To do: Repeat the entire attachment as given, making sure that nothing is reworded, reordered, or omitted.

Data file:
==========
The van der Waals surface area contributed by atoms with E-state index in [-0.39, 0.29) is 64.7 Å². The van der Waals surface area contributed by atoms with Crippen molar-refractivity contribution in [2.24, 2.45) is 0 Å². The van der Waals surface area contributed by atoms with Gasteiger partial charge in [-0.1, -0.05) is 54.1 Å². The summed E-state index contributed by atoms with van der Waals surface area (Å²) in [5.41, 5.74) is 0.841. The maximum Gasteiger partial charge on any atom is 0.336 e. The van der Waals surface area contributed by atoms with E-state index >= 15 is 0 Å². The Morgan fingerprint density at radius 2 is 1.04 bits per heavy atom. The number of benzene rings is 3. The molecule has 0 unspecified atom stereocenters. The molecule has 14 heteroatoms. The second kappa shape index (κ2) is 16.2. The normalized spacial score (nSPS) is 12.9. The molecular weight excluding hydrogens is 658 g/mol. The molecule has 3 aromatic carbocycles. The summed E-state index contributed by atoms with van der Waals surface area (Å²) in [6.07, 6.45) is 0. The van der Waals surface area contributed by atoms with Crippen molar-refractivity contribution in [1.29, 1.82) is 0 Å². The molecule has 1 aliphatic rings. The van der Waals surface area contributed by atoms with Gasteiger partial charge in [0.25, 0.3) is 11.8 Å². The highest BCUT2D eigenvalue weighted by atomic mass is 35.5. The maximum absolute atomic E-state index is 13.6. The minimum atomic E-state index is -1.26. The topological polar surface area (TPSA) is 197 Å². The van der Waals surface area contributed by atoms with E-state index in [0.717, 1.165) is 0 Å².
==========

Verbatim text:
The van der Waals surface area contributed by atoms with E-state index in [-0.39, 0.29) is 64.7 Å². The van der Waals surface area contributed by atoms with Crippen molar-refractivity contribution in [2.24, 2.45) is 0 Å². The van der Waals surface area contributed by atoms with Gasteiger partial charge in [-0.1, -0.05) is 54.1 Å². The summed E-state index contributed by atoms with van der Waals surface area (Å²) in [5.41, 5.74) is 0.841. The maximum Gasteiger partial charge on any atom is 0.336 e. The van der Waals surface area contributed by atoms with E-state index >= 15 is 0 Å². The Morgan fingerprint density at radius 2 is 1.04 bits per heavy atom. The number of benzene rings is 3. The molecule has 0 unspecified atom stereocenters. The molecule has 14 heteroatoms. The second kappa shape index (κ2) is 16.2. The normalized spacial score (nSPS) is 12.9. The molecular weight excluding hydrogens is 658 g/mol. The molecule has 3 aromatic carbocycles. The summed E-state index contributed by atoms with van der Waals surface area (Å²) in [6.07, 6.45) is 0. The van der Waals surface area contributed by atoms with Crippen molar-refractivity contribution in [1.29, 1.82) is 0 Å². The molecule has 1 aliphatic rings. The van der Waals surface area contributed by atoms with Gasteiger partial charge in [0.25, 0.3) is 11.8 Å². The highest BCUT2D eigenvalue weighted by atomic mass is 35.5. The maximum absolute atomic E-state index is 13.6. The minimum atomic E-state index is -1.26. The topological polar surface area (TPSA) is 197 Å². The van der Waals surface area contributed by atoms with E-state index in [0.717, 1.165) is 0 Å².